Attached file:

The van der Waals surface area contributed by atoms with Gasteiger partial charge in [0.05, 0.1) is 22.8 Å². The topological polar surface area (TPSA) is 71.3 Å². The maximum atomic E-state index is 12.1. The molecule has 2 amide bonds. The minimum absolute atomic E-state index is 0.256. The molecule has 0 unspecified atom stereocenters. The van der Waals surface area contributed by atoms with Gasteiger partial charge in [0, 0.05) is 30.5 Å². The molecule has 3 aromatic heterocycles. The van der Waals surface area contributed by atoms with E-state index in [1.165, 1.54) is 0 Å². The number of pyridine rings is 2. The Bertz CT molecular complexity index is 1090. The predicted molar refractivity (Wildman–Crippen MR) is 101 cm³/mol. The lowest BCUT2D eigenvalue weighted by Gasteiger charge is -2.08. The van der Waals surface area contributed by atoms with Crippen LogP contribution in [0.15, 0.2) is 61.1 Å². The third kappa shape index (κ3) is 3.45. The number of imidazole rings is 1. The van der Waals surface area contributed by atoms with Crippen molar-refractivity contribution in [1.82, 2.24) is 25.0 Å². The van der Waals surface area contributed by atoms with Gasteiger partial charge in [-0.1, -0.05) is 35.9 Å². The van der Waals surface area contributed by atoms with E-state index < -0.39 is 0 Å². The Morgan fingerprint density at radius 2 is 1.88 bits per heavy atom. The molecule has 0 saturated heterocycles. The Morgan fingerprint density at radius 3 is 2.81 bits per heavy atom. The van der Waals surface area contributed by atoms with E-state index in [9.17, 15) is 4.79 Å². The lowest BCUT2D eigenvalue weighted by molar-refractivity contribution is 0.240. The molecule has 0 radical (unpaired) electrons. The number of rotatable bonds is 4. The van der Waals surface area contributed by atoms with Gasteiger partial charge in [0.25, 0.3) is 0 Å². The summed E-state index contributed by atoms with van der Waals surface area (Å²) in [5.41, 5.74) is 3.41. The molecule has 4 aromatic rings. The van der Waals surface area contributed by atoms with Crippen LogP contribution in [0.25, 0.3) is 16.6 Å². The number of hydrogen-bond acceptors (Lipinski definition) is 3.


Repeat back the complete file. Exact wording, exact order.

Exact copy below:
The van der Waals surface area contributed by atoms with Gasteiger partial charge in [0.05, 0.1) is 22.8 Å². The topological polar surface area (TPSA) is 71.3 Å². The maximum atomic E-state index is 12.1. The molecule has 2 amide bonds. The minimum absolute atomic E-state index is 0.256. The molecule has 0 unspecified atom stereocenters. The van der Waals surface area contributed by atoms with Gasteiger partial charge in [0, 0.05) is 30.5 Å². The molecule has 3 aromatic heterocycles. The van der Waals surface area contributed by atoms with E-state index in [1.165, 1.54) is 0 Å². The number of pyridine rings is 2. The Bertz CT molecular complexity index is 1090. The predicted molar refractivity (Wildman–Crippen MR) is 101 cm³/mol. The lowest BCUT2D eigenvalue weighted by Gasteiger charge is -2.08. The van der Waals surface area contributed by atoms with Crippen LogP contribution in [0.15, 0.2) is 61.1 Å². The third kappa shape index (κ3) is 3.45. The number of imidazole rings is 1. The van der Waals surface area contributed by atoms with Crippen molar-refractivity contribution in [1.82, 2.24) is 25.0 Å². The van der Waals surface area contributed by atoms with Gasteiger partial charge in [-0.1, -0.05) is 35.9 Å². The van der Waals surface area contributed by atoms with E-state index < -0.39 is 0 Å². The Morgan fingerprint density at radius 2 is 1.88 bits per heavy atom. The molecule has 0 saturated heterocycles. The Morgan fingerprint density at radius 3 is 2.81 bits per heavy atom. The van der Waals surface area contributed by atoms with E-state index in [9.17, 15) is 4.79 Å². The lowest BCUT2D eigenvalue weighted by molar-refractivity contribution is 0.240. The molecule has 0 radical (unpaired) electrons. The number of rotatable bonds is 4. The van der Waals surface area contributed by atoms with Gasteiger partial charge in [0.25, 0.3) is 0 Å². The summed E-state index contributed by atoms with van der Waals surface area (Å²) in [5.41, 5.74) is 3.41. The molecule has 4 aromatic rings. The van der Waals surface area contributed by atoms with Crippen LogP contribution in [0.25, 0.3) is 16.6 Å². The number of hydrogen-bond acceptors (Lipinski definition) is 3.